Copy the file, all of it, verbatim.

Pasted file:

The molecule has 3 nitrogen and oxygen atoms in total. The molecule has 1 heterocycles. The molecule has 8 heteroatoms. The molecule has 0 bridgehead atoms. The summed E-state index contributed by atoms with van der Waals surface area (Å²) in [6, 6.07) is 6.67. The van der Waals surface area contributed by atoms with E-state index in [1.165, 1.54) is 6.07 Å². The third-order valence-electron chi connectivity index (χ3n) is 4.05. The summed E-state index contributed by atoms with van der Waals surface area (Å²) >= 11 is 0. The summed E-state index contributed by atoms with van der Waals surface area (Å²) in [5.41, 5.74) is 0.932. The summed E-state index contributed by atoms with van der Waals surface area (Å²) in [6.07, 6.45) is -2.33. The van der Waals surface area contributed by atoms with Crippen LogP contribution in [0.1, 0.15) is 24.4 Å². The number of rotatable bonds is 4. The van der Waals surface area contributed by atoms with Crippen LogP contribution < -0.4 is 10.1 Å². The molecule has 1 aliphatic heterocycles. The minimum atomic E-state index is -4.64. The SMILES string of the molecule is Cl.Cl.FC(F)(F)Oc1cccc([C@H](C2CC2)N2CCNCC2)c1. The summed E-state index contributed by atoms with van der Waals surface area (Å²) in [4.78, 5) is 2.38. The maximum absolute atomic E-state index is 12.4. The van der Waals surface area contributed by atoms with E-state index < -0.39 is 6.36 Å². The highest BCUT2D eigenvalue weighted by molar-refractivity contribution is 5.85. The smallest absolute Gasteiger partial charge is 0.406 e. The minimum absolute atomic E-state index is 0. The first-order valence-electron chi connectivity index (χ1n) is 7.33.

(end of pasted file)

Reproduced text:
The molecule has 3 nitrogen and oxygen atoms in total. The molecule has 1 heterocycles. The molecule has 8 heteroatoms. The molecule has 0 bridgehead atoms. The summed E-state index contributed by atoms with van der Waals surface area (Å²) in [6, 6.07) is 6.67. The van der Waals surface area contributed by atoms with E-state index in [1.165, 1.54) is 6.07 Å². The third-order valence-electron chi connectivity index (χ3n) is 4.05. The summed E-state index contributed by atoms with van der Waals surface area (Å²) >= 11 is 0. The summed E-state index contributed by atoms with van der Waals surface area (Å²) in [5.41, 5.74) is 0.932. The summed E-state index contributed by atoms with van der Waals surface area (Å²) in [6.07, 6.45) is -2.33. The van der Waals surface area contributed by atoms with Crippen LogP contribution in [0.1, 0.15) is 24.4 Å². The number of rotatable bonds is 4. The van der Waals surface area contributed by atoms with Crippen LogP contribution < -0.4 is 10.1 Å². The molecule has 1 aliphatic heterocycles. The minimum atomic E-state index is -4.64. The SMILES string of the molecule is Cl.Cl.FC(F)(F)Oc1cccc([C@H](C2CC2)N2CCNCC2)c1. The summed E-state index contributed by atoms with van der Waals surface area (Å²) in [4.78, 5) is 2.38. The maximum absolute atomic E-state index is 12.4. The van der Waals surface area contributed by atoms with E-state index < -0.39 is 6.36 Å². The highest BCUT2D eigenvalue weighted by molar-refractivity contribution is 5.85. The smallest absolute Gasteiger partial charge is 0.406 e. The minimum absolute atomic E-state index is 0. The first-order valence-electron chi connectivity index (χ1n) is 7.33.